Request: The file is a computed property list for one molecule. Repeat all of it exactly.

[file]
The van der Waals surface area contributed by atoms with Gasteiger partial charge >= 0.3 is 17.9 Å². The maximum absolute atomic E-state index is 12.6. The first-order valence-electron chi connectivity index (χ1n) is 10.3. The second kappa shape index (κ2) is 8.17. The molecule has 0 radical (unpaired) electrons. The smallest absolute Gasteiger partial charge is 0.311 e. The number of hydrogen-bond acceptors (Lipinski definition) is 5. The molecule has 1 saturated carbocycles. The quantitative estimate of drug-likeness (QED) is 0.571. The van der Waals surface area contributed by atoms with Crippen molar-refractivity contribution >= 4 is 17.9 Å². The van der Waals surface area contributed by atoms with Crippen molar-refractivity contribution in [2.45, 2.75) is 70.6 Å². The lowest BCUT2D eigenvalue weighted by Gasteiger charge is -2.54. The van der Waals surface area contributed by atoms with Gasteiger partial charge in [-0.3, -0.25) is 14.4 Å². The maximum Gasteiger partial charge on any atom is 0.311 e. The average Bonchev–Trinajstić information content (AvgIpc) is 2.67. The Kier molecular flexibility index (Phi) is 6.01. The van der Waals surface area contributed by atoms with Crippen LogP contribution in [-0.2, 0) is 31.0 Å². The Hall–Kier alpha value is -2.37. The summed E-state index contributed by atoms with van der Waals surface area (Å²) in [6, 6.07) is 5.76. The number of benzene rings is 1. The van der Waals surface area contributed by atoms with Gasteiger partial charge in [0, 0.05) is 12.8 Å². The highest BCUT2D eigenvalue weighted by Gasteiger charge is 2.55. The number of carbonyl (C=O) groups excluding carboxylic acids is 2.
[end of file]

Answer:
The van der Waals surface area contributed by atoms with Gasteiger partial charge >= 0.3 is 17.9 Å². The maximum absolute atomic E-state index is 12.6. The first-order valence-electron chi connectivity index (χ1n) is 10.3. The second kappa shape index (κ2) is 8.17. The molecule has 0 radical (unpaired) electrons. The smallest absolute Gasteiger partial charge is 0.311 e. The number of hydrogen-bond acceptors (Lipinski definition) is 5. The molecule has 1 saturated carbocycles. The quantitative estimate of drug-likeness (QED) is 0.571. The van der Waals surface area contributed by atoms with Crippen molar-refractivity contribution >= 4 is 17.9 Å². The van der Waals surface area contributed by atoms with Crippen molar-refractivity contribution in [2.45, 2.75) is 70.6 Å². The lowest BCUT2D eigenvalue weighted by Gasteiger charge is -2.54. The van der Waals surface area contributed by atoms with Gasteiger partial charge in [-0.3, -0.25) is 14.4 Å². The maximum Gasteiger partial charge on any atom is 0.311 e. The average Bonchev–Trinajstić information content (AvgIpc) is 2.67. The Kier molecular flexibility index (Phi) is 6.01. The van der Waals surface area contributed by atoms with Crippen LogP contribution in [-0.2, 0) is 31.0 Å². The Hall–Kier alpha value is -2.37. The summed E-state index contributed by atoms with van der Waals surface area (Å²) in [6, 6.07) is 5.76. The number of benzene rings is 1. The van der Waals surface area contributed by atoms with Gasteiger partial charge in [0, 0.05) is 12.8 Å². The highest BCUT2D eigenvalue weighted by Gasteiger charge is 2.55. The number of carbonyl (C=O) groups excluding carboxylic acids is 2.